Aurore Eaton's Looking Back: Manchester's worst fire strikes the heart of the city
The New Hampshire Fire Insurance Company began issuing policies in early April 1870, and established its office in the Merchants Exchange Building, located on the east side of Elm Street, between Hanover and Manchester streets.
This was the largest building in the city, at 4 stories high, 200 feet long and 100 feet deep. The Merchants Exchange housed newspaper and printing offices, law firms, a dry goods store, a dentist's office, an eatery and other businesses.
On Friday, July 8, 1870, at around 2:30 a.m., a man was walking home after a long night spent in the Waverly Rooms, a seedy "gambling resort" on Hanover Street. He noticed smoke and flames coming out of a wooden building on Manchester Street at the rear of the Merchants Exchange. He alerted others, and soon panicked people started pouring into the streets. It was later determined that the fire was likely started by a burning ember escaping from a coffee roasting machine. The wooden structure was soon engulfed in flames, and the fire quickly spread to nearby buildings.
Next door, connected by a bridge to the Merchants Exchange, was the brick building that housed the steam-operated presses used to print the local newspapers. Everything flammable in the building burned, and the presses were lost. A pressman, Mr. Wilmot, was asleep on the second floor. He escaped in the nick of time by climbing out a window.
Local historian Fred W. Lamb, recalled the details of the fire several years later in the Amoskeag Bulletin, "From this point the fire spread in all directions, the wind blowing strong all the time. North was the wooden building occupied by paint shops and carpenter shops.The fire then moved east, taking the wooden buildings in its course." The fire destroyed the three-story Masonic Temple on Hanover Street, and several business blocks and tenements. The Mechanics' Hotel on the south side of Manchester Street was obliterated. In a stable nearby, horses were harnessed and led to safety, and the carriages were removed. The post office on Hanover Street caught fire several times, but survived.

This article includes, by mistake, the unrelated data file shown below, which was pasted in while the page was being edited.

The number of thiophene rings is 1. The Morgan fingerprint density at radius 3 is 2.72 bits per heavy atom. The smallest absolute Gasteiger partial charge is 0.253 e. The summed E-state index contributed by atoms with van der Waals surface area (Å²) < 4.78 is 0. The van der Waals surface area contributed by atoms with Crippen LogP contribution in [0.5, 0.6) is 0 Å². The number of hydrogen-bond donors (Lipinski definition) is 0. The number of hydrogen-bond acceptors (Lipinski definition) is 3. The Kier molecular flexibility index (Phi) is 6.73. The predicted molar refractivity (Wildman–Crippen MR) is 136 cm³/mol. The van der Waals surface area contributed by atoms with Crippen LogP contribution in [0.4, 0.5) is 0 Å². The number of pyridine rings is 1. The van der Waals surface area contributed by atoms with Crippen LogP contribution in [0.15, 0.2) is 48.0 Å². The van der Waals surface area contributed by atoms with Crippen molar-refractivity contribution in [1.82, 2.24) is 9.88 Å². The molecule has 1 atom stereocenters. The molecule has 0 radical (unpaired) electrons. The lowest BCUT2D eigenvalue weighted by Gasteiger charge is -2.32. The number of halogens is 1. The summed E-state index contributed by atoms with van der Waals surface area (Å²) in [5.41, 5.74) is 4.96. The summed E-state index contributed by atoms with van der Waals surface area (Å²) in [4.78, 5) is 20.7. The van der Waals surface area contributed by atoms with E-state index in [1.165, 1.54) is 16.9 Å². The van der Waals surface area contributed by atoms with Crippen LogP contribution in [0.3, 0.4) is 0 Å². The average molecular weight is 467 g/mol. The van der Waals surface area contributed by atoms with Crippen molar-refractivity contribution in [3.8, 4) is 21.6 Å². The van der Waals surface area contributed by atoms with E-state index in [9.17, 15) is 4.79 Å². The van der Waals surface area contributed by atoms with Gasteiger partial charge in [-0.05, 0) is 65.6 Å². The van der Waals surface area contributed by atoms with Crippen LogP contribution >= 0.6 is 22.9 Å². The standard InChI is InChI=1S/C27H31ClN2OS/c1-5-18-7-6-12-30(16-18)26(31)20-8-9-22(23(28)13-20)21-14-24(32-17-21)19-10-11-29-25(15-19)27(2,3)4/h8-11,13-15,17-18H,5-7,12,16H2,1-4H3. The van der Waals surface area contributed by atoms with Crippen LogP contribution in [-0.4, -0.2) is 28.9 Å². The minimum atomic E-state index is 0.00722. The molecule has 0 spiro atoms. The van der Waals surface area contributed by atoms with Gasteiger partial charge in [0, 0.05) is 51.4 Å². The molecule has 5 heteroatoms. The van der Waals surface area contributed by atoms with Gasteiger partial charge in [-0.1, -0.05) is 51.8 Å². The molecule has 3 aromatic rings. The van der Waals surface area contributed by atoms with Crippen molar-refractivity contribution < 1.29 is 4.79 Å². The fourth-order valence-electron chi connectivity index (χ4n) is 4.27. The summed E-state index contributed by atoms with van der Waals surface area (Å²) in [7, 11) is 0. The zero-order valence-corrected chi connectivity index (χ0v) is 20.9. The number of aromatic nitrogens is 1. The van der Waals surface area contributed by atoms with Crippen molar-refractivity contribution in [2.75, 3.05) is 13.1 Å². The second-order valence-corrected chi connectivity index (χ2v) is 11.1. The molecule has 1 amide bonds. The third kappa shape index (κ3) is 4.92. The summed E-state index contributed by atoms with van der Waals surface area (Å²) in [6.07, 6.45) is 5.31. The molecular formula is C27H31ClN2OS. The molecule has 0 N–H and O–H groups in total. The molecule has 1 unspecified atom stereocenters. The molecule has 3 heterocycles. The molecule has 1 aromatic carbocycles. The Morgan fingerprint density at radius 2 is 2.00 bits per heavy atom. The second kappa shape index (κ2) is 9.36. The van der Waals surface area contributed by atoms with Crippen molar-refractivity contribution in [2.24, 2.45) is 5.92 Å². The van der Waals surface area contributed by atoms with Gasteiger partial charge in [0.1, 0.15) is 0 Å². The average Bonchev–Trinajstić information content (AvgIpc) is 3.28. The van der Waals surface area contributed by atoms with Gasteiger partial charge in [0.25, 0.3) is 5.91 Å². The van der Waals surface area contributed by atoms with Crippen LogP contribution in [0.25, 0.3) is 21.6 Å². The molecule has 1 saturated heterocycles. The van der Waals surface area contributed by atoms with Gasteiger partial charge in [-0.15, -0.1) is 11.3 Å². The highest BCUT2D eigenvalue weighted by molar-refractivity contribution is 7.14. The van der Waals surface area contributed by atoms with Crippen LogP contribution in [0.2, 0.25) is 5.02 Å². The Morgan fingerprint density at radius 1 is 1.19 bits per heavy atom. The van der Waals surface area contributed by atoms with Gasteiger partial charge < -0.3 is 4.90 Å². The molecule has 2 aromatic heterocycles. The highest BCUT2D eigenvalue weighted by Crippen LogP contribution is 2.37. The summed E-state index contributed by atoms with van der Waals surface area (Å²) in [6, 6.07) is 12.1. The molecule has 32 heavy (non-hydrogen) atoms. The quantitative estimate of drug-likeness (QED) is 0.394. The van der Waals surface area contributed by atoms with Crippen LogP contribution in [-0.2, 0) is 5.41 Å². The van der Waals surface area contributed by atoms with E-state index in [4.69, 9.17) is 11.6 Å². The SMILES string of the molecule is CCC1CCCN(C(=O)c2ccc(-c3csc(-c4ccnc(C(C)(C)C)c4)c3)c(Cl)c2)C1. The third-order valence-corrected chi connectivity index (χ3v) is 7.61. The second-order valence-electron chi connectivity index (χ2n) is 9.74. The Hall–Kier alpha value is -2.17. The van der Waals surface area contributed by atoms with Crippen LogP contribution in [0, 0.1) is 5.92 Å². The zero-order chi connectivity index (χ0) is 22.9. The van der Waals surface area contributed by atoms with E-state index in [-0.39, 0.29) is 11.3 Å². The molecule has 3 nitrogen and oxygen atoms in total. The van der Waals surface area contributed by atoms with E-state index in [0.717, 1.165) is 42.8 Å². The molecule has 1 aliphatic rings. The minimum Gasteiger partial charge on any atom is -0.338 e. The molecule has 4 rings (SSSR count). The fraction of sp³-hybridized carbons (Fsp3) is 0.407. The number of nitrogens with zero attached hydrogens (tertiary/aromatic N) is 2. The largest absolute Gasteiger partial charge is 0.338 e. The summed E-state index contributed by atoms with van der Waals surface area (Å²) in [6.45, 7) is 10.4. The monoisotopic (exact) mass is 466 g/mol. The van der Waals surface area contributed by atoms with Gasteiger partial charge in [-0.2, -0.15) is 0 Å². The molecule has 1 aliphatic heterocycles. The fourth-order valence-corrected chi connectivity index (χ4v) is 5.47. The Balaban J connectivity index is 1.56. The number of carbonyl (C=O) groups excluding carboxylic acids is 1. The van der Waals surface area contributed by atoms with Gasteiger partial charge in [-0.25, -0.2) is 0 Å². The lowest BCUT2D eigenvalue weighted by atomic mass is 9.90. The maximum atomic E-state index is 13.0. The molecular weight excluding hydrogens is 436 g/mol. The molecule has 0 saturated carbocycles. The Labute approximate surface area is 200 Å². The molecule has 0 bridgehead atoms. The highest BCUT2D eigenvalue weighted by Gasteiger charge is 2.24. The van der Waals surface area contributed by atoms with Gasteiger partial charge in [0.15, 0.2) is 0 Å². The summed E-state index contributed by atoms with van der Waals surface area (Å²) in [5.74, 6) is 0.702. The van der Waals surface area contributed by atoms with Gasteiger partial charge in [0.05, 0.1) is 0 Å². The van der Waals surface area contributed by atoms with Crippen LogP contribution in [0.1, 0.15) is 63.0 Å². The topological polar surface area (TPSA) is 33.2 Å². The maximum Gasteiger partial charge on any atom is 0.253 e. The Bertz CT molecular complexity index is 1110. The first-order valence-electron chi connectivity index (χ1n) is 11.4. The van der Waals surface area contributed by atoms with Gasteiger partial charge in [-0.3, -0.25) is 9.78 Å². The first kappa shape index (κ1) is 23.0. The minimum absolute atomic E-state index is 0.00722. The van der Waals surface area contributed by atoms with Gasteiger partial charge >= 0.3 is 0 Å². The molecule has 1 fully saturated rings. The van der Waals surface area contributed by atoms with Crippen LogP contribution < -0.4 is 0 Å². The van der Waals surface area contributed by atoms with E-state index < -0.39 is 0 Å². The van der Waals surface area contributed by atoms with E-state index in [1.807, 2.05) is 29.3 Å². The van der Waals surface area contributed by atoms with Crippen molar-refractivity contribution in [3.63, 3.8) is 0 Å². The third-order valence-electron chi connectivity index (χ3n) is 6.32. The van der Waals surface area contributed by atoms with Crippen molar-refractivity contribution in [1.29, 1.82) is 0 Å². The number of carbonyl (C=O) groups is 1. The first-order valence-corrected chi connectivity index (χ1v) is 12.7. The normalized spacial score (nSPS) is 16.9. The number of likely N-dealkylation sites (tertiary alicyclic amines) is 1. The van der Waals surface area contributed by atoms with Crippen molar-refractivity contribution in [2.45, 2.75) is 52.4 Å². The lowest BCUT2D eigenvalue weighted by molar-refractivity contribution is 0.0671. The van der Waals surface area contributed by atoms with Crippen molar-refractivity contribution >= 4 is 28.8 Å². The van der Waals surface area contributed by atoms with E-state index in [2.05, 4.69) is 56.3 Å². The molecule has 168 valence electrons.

The firefighting effort was hampered by the fact that the city had only three steam fire engines, and these were dependent on a limited supply of water from ponds and "fire plugs," which were small reservoirs located in strategic places. What made matters worse was that the person responsible for letting the water out of the fire pond at the park on Hanover Street had forgotten to open the gate, so the fire plugs at City Hall and at the corner of Hanover and Pine Streets dried up.
People were desperate to save the Merchants Exchange. Goods and documents were carried out onto the sidewalk. David Furnald, who had a photography studio in the building, climbed to the roof with A. C. Wallace, a member of the city's Board of Engineers. The fire department's steam pumpers poured water to the top of the building, but most of it escaped down a drainage pipe in the middle of the roof. The two men plugged the hole with debris, and then grabbed brooms which they wet in the puddles. They ran back and forth along the south end of the building where burning embers were falling, and stamped out the flames as fast as they could.
Furnald noticed fire and smoke coming out of a window below. He signaled Wallace, who ran to find help. He and several men managed to put the flames out before they could spread, and other fires in the building were also extinguished. The Merchants Exchange Building was saved.
After the fire had raged for about an hour, the wind calmed down and it started raining. Finally the conflagration was contained. The next day, only a few buildings were left standing in a nearly six-acre stretch bordered by Hanover, Manchester, Elm and Chestnut streets. Numerous businesses suffered losses and 200 families were homeless. This was the biggest and most devastating fire that Manchester had ever seen.
The New Hampshire Fire Insurance Company, being new in the business, only had one customer that was affected by the fire, but this proved to be an important one.
Next week: The New Hampshire Fire Insurance Company pays a claim, and everyone notices.
Aurore Eaton is executive director of Manchester Historic Association; email her at firstname.lastname@example.org